Michael Sontag is a young virtuoso of complicated simplicity. Or simple complexity. Whichever way you put it, those less adept at solving two-into-three dimensional puzzles are always left wondering just how his wafting dresses, flat-as-a-sheet coats and jackets, and rounded and gathered voluminous forms are constructed since there's often nary a seam in sight. Instead, the fabric is draped, pulled, tucked in or doubled over to fall into clean, voluptuous folds.
The pale celery silk crepe dress, for example was a modern toga reduced to the minimum, its one panel of fabric falling from the boatneck to the hem, then pulled up around the back and, invisible to the eye, tucked to form the left armhole. Or the apricot stonewashed satin gown, this time more akin to a sensual caftan: two panels met below the V-neck, one side was then worked into a horizontal back fold.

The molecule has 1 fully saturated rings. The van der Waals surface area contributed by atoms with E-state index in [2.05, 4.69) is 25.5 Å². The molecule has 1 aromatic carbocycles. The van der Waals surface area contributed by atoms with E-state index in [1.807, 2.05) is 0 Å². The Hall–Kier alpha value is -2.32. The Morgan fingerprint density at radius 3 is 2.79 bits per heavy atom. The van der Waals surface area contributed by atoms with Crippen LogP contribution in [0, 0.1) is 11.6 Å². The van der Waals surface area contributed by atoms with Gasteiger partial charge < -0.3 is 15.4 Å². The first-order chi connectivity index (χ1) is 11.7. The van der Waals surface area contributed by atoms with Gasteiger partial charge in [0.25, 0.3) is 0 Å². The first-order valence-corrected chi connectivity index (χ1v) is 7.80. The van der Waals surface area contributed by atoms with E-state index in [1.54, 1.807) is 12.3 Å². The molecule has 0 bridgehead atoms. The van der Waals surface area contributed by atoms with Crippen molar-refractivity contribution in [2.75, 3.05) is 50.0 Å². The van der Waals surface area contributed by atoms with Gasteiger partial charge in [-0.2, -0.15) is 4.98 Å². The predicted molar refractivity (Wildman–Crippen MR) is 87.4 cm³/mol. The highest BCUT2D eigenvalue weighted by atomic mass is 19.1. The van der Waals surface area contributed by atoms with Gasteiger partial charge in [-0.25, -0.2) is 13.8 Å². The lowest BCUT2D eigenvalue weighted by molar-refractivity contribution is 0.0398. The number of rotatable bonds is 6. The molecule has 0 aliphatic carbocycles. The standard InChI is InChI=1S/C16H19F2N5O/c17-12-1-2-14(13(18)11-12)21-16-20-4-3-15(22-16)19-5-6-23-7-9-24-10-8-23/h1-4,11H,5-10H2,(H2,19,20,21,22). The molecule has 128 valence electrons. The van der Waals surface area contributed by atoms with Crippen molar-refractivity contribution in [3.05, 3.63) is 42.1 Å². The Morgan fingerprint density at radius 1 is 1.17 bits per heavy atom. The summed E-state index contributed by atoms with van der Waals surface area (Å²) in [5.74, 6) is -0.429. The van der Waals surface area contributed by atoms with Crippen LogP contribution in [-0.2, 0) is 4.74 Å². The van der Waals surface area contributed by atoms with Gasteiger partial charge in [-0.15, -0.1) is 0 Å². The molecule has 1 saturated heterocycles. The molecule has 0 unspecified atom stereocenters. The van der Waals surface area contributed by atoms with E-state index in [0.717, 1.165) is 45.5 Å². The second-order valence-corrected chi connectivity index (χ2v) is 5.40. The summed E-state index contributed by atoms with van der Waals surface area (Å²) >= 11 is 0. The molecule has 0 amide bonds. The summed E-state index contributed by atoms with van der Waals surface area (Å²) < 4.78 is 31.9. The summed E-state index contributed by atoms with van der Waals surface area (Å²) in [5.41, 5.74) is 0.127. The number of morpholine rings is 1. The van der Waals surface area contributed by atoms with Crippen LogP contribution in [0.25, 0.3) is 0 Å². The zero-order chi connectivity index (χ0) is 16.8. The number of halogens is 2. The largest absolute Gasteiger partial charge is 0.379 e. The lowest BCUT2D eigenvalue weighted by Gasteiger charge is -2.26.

"You start one way as a baby, but why shouldn't you be able to choose your own path as opposed to culturally people telling you which way to go?" - Thom Browne at his men's spring 2018 show, where he celebrated gender fluidity. #pfw #wwdmens (📷: @delphineachard)
"I think that all anyone really wants in life is to have people understand us for who we actually are, despite everything," says Ruth Negga. The actress talks "Preachers" season 2 and more on WWD.com. #wwdeye (📷: Dan Doperalski)